I believe in the shuttle program successes.

Every man and woman that strapped themselves to the commitments of their assigned missions and did not return home to us knew the risks they we agreeing to. That kind of bravery is necessary to make the colossal leaps that man is capable of. Most Americans who heard President Kennedy speak his historic ideals in realtime, "We choose to go to the Moon," understood the unique opportunity he presented. Those Americans who said, "Yes! We choose to go to the moon!" were part of the ground breaking steps that helped make our country leaders in exploration.

I state it again, I believe in the shuttle programs successes. The programs end was inevitable and now we will continue to move forward and focus on traveling further into the wonders of space. I know we will succeed. As Commander Kelly stated during the final launch of Endeavour - "It is in the DNA of this great country to reach for the stars and explore. We must not stop." As Mike Leinbach said to me on July 22, 2011, "While the immediate future is unclear, the journey will continue because exploration and curiosity are part of our soul. It will not stop. It cannot stop."




Mario John Borgatti says...
Lucy, after reading your "About the Art" description of this glorious painting I waxed nostalgic for the early days of NASA's manned space flight program. The cancellation of that endeavor not only ends an era of courageous and fruitful manned space exploration, but simultaneously the dreams and the pioneering spirit of future generations as well. What happened to us since President John F. Kennedy's, September 12, 1962, "We choose to go to the Moon." speech at Rice University in Houston, Texas?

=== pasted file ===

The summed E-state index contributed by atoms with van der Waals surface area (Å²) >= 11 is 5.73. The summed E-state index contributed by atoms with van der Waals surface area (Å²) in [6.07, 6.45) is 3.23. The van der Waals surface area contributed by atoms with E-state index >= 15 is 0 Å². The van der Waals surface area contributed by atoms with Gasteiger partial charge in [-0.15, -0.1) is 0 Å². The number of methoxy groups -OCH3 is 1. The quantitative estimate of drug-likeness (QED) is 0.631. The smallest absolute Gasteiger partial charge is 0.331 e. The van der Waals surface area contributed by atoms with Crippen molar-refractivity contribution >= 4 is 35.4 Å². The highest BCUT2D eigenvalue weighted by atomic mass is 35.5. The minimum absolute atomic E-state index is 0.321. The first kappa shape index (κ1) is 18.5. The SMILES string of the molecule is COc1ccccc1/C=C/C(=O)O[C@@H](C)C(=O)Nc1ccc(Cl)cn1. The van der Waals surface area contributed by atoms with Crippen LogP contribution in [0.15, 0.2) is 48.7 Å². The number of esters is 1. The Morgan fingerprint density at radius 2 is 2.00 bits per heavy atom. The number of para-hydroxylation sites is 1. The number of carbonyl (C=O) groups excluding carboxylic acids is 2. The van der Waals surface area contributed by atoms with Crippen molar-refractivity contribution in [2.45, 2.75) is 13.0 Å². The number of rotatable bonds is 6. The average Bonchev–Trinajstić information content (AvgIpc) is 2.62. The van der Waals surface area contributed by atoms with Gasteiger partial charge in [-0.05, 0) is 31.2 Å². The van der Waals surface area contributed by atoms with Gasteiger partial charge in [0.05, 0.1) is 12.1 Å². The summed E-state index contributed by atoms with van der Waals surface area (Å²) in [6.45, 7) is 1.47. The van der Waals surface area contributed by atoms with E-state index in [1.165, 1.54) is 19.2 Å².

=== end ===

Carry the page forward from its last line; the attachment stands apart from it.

Your painting is symbolic of President Kennedy's vision and those who responded to his challenge by venturing beyond their Earthly bonds and into the unknown. I can fully understand why NASA Launch Director, Michael Leinbach commissioned a work epitomizing that period from the dawn of the space age to it's apex. Especially an image which would remind future generations of what we are capable of achieving for the good of all humanity. And, he, could not have chosen a more worthy artist to interpret this golden age of space exploration.
Reply Mario John Borgatti
9:37 PM on October 28, 2011 
Lucy, after reading your "About the Art" description of this glorious painting I waxed nostalgic for the early days of NASA's manned space flight program. The cancellation of that endeavor not only ends an era of courageous and fruitful manned space exploration, but simultaneously the dreams and the pioneering spirit of future generations as well. What happened to us since President John F. Kennedy's, September 12, 1962, "We choose to go to the Moon." speech at Rice University in Houston, Texas?

Your painting is symbolic of President Kennedy's vision and those who responded to his challenge by venturing beyond their Earthly bonds and into the unknown. I can fully understand why NASA Launch Director, Michael Leinbach commissioned a work epitomizing that period from the dawn of the space age to it's apex. Especially an image which would remind future generations of what we are capable of achieving for the good of all humanity. And, he, could not have chosen a more worthy artist to interpret this golden age of space exploration.